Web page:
GARDEN GROVE—A quick trip around the block this morning revealed rapidly rising gasoline prices at several stations in California. Last week, locals could buy a gallon of regular gasoline for $3.95 at BP/ARCO AmPm, but the price has jumped to $4.59, a 64-cent increase, in just a few days.
Premium gasoline is at $4.79 per gallon, while the 7-Eleven around the block is selling premium for $4.999 per gallon. Other areas in the state are still higher.
Price at the Pump Up, Crude Oil Down
The spike is not from an increase in crude oil prices—the cause is quite the opposite. According to Charles Langley’s end-of-May blog at FuelTracker.com, “Brent Crude—down ten cents a gallon in the last week and poised to bellyflop below $100 a barrel (trading at $102 this AM).”
Langley continued, “NYMEX Crude—Plunged below the $90 mark earlier last week and moved decisively into the high $80/bbl today at $87 this AM, down ten cents a gallon since Monday [last week].”
In February this year, Langley predicted, “… we will see high prices despite relatively affordable [crude] oil. In California, the reason is two-fold: First, our refineries have cut back production, which restricts the supply, which drives up prices, and second, local refineries are aggressively exporting fuel (especially diesel) overseas to keep supplies tight and costly on the West Coast.
Langley added, “Nationally, the East Coast could get hit especially hard with the announced closure of two major refiners that could potentially restrict supplies by as much as 50% on the Eastern Seaboard.”
Adding to the problem was the Aug. 7 Chevron refinery fire in Northern California, which Langley said was “causing the price of surplus gasoline in California to skyrocket.”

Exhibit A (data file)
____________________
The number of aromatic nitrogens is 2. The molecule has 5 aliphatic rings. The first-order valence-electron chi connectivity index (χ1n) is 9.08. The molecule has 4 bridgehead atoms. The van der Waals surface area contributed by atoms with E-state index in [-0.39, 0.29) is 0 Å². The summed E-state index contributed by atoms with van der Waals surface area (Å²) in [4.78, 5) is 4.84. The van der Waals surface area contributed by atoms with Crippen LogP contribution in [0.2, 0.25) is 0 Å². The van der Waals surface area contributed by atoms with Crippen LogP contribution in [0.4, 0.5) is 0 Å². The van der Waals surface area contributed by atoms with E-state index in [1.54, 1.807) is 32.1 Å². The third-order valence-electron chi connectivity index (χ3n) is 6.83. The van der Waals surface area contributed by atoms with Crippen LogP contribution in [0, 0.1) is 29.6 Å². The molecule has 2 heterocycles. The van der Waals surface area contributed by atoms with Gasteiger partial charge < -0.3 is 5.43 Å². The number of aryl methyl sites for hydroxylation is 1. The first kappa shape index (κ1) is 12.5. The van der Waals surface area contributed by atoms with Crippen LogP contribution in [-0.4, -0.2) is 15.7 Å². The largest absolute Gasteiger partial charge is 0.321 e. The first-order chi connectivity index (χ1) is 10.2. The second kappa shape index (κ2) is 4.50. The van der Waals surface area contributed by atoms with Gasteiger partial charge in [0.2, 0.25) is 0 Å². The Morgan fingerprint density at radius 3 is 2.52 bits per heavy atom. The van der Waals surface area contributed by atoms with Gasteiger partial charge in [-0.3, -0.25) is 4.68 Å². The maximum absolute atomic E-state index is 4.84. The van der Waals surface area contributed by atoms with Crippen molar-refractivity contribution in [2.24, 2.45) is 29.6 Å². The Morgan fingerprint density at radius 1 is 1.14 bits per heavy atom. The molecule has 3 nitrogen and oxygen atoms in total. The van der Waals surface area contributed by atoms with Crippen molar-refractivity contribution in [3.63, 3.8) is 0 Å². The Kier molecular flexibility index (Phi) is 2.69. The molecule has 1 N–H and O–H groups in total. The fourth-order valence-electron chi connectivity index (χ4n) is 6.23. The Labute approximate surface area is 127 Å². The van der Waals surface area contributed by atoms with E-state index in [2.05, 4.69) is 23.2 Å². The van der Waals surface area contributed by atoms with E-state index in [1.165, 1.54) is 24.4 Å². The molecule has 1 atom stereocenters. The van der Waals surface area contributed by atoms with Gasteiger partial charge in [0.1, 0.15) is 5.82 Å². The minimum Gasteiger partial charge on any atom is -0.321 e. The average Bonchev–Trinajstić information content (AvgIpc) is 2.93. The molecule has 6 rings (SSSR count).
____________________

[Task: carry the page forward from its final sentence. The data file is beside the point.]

Adding more pressure is California refineries’s curtailing output for necessary seasonal gasoline blend changes this time of year in order to comply with California pollution regulations.
From Langley’s comments, it is clear that we live in a world marketplace. The highest bidder sets the price, and with the dollar sliding, it could worsen.
California Governor Jerry Brown Steps In
Governor Brown announced through the Air Resources Board that he is authorizing refiners to change to winter blends immediately. This seasonal process of changing blends would normally not take place until after Oct. 31.
“Gas prices in California have risen to their highest levels ever, with unacceptable cost impacts on consumers and small businesses,” said Governor Brown to the board. “I am directing the Air Resources Board to immediately take whatever steps are necessary to allow an early transition to winter-blend gasoline.”
According to his announcement, allowing an early transition to winter-blend gasoline could increase California’s fuel supply up to an estimated 8-10 percent, with only negligible air quality impacts.
This blend change, along with a tightening of fuel supplies caused by shutdowns at Tesoro and Exxon refineries, has caused spikes in gasoline prices.
The Exxon refinery came back online Friday and Tesoro is scheduled to resume production early next week. Combined, these actions are expected to stabilize and reduce fuel prices.
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